The Republican chairman of the House oversight committee is requesting that the FBI turn over all documents and recordings that detail communications between former FBI Director James Comey and President Donald Trump.
Rep. Jason Chaffetz (R-Utah) says in a letter to the FBI that he’s making the request to determine whether the president attempted to influence or impede the bureau’s investigation into former National Security Adviser Michael Flynn.
Chaffetz’s letter comes just hours after the disclosure that Comey drafted a memo that detailed how Trump had asked him to shut down the Flynn investigation. Chaffetz’s letter to acting FBI Director Andrew McCabe requests all memoranda, notes, summaries and recordings that relate to any communications between Comey and the president.
The letter gives the FBI a week to produce the records.
Comey was so appalled by the request from Trump, that he wanted to document it, the source said. Comey shared it with FBI senior officials, according to the source.
“I hope you can let this go,” Comey wrote, quoting the President. CNN has not viewed the memo but the source described it to CNN.
The memo is the clearest sign yet of potential interference by Trump with the investigation into whether members of his campaign team colluded with Russian officials.
Writing the memo was “not out of character,” especially if he was concerned about the legality or moral issues, according to a former Justice Department official.
The New York Times first reported news of the memo.
Multiple White House officials refuted the claim on Tuesday, including one who said a “conversation of that nature” did not happen.
“While the President has repeatedly expressed his view that General Flynn is a decent man who served and protected our country, the President has never asked Mr. Comey or anyone else to end any investigation, including any investigation involving General Flynn,” a White House official said in a statement. “The President has the utmost respect for our law enforcement agencies, and all investigations. This is not a truthful or accurate portrayal of the conversation between the President and Mr. Comey.”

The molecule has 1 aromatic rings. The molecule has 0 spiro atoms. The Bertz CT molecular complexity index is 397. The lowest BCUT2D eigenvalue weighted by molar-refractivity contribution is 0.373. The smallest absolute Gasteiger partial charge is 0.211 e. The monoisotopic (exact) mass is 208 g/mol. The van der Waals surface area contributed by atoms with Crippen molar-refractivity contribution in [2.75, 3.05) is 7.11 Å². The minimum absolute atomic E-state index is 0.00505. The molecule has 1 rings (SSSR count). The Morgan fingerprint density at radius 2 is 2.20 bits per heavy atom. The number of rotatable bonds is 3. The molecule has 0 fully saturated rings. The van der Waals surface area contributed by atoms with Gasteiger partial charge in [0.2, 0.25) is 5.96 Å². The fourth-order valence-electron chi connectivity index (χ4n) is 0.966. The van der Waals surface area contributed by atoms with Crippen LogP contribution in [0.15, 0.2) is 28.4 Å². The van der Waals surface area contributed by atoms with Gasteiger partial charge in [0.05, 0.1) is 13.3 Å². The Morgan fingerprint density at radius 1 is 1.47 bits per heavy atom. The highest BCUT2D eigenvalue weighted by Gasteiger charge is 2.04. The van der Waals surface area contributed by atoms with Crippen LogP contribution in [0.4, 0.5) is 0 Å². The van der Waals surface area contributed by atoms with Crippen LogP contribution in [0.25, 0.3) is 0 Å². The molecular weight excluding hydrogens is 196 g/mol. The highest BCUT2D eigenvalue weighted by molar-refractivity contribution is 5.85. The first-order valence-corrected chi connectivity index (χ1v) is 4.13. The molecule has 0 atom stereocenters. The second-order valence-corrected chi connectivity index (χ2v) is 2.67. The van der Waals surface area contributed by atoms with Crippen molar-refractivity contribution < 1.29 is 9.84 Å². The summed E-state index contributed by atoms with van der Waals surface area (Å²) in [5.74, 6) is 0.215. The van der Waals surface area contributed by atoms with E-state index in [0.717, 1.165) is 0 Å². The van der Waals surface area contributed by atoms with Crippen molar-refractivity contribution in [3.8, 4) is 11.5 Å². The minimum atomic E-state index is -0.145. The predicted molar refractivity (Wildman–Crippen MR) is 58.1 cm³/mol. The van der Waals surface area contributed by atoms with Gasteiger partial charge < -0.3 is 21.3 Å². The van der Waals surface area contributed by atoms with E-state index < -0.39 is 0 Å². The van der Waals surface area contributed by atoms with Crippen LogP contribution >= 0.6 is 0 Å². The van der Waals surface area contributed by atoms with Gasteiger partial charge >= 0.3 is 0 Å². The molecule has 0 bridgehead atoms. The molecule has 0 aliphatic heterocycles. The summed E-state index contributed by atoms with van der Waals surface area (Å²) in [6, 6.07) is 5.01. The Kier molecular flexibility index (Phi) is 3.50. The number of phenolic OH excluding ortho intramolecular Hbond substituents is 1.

Trump has looked to stay loyal to Flynn, despite the fact that he fired his top national security aide in February after it became clear that he did not properly disclose the nature of conversations he had with Russian officials.
Trump, in a series of public comments and interviews, has suggested that Flynn was being mistreated and has heralded him as a good man.
“Gen. Flynn is a wonderful man. I think he has been treated very, very unfairly by the media, as I call it, the fake media in many cases,” Trump said in February. “And I think it is really a sad thing that he was treated so badly.”
Lawmakers want to hear from Comey
Reaction from Capitol Hill was swift, with Republicans and Democrats alike demanding answers from Comey.
Sen. Lindsey Graham, a South Carolina Republican, said Tuesday that the former FBI director should testify before Congress about his conversation with Trump.
And Sen. Dianne Feinstein told reporters that she “absolutely” thinks Comey should testify before the full Senate Judiciary Committee on the conversation.
“I believe we should begin to hold hearing as a full committee on this,” she said.